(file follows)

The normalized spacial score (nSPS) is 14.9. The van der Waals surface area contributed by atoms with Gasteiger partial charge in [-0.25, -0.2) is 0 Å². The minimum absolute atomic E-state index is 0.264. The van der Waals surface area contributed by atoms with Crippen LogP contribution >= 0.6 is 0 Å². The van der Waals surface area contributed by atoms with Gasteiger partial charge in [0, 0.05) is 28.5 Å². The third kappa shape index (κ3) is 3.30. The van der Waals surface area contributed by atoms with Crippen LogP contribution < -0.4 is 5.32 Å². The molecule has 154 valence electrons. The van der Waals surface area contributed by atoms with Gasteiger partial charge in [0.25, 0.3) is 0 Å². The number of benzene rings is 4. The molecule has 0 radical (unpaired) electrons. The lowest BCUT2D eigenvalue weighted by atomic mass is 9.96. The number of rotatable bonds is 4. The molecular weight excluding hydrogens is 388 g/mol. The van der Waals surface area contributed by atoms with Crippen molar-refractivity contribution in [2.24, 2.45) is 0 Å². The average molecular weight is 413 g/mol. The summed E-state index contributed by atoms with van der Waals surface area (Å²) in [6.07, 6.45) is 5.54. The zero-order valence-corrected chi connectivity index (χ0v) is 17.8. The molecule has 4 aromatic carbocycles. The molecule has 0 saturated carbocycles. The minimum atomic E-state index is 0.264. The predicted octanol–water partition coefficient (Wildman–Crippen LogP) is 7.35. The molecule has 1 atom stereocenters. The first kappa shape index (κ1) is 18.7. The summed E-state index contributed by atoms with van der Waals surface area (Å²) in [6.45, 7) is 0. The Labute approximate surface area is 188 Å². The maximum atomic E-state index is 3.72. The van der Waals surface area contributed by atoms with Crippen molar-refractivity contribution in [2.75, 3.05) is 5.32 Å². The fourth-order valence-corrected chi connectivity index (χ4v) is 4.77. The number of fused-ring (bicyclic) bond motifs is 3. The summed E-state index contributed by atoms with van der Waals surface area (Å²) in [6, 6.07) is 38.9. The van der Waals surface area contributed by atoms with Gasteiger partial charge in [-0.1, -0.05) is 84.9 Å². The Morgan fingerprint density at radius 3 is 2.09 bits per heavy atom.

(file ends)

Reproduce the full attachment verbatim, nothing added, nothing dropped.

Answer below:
The normalized spacial score (nSPS) is 14.9. The van der Waals surface area contributed by atoms with Gasteiger partial charge in [-0.25, -0.2) is 0 Å². The minimum absolute atomic E-state index is 0.264. The van der Waals surface area contributed by atoms with Crippen LogP contribution >= 0.6 is 0 Å². The van der Waals surface area contributed by atoms with Gasteiger partial charge in [0, 0.05) is 28.5 Å². The third kappa shape index (κ3) is 3.30. The van der Waals surface area contributed by atoms with Crippen LogP contribution < -0.4 is 5.32 Å². The molecule has 154 valence electrons. The van der Waals surface area contributed by atoms with Gasteiger partial charge in [0.25, 0.3) is 0 Å². The number of benzene rings is 4. The molecule has 0 radical (unpaired) electrons. The lowest BCUT2D eigenvalue weighted by atomic mass is 9.96. The number of rotatable bonds is 4. The molecular weight excluding hydrogens is 388 g/mol. The van der Waals surface area contributed by atoms with Crippen molar-refractivity contribution in [2.24, 2.45) is 0 Å². The average molecular weight is 413 g/mol. The summed E-state index contributed by atoms with van der Waals surface area (Å²) in [6.07, 6.45) is 5.54. The zero-order valence-corrected chi connectivity index (χ0v) is 17.8. The molecule has 4 aromatic carbocycles. The molecule has 0 saturated carbocycles. The minimum atomic E-state index is 0.264. The predicted octanol–water partition coefficient (Wildman–Crippen LogP) is 7.35. The molecule has 1 atom stereocenters. The first kappa shape index (κ1) is 18.7. The summed E-state index contributed by atoms with van der Waals surface area (Å²) in [6.45, 7) is 0. The Labute approximate surface area is 188 Å². The maximum atomic E-state index is 3.72. The van der Waals surface area contributed by atoms with Crippen molar-refractivity contribution in [2.75, 3.05) is 5.32 Å². The fourth-order valence-corrected chi connectivity index (χ4v) is 4.77. The number of fused-ring (bicyclic) bond motifs is 3. The summed E-state index contributed by atoms with van der Waals surface area (Å²) in [6, 6.07) is 38.9. The van der Waals surface area contributed by atoms with Gasteiger partial charge in [-0.1, -0.05) is 84.9 Å². The Morgan fingerprint density at radius 3 is 2.09 bits per heavy atom.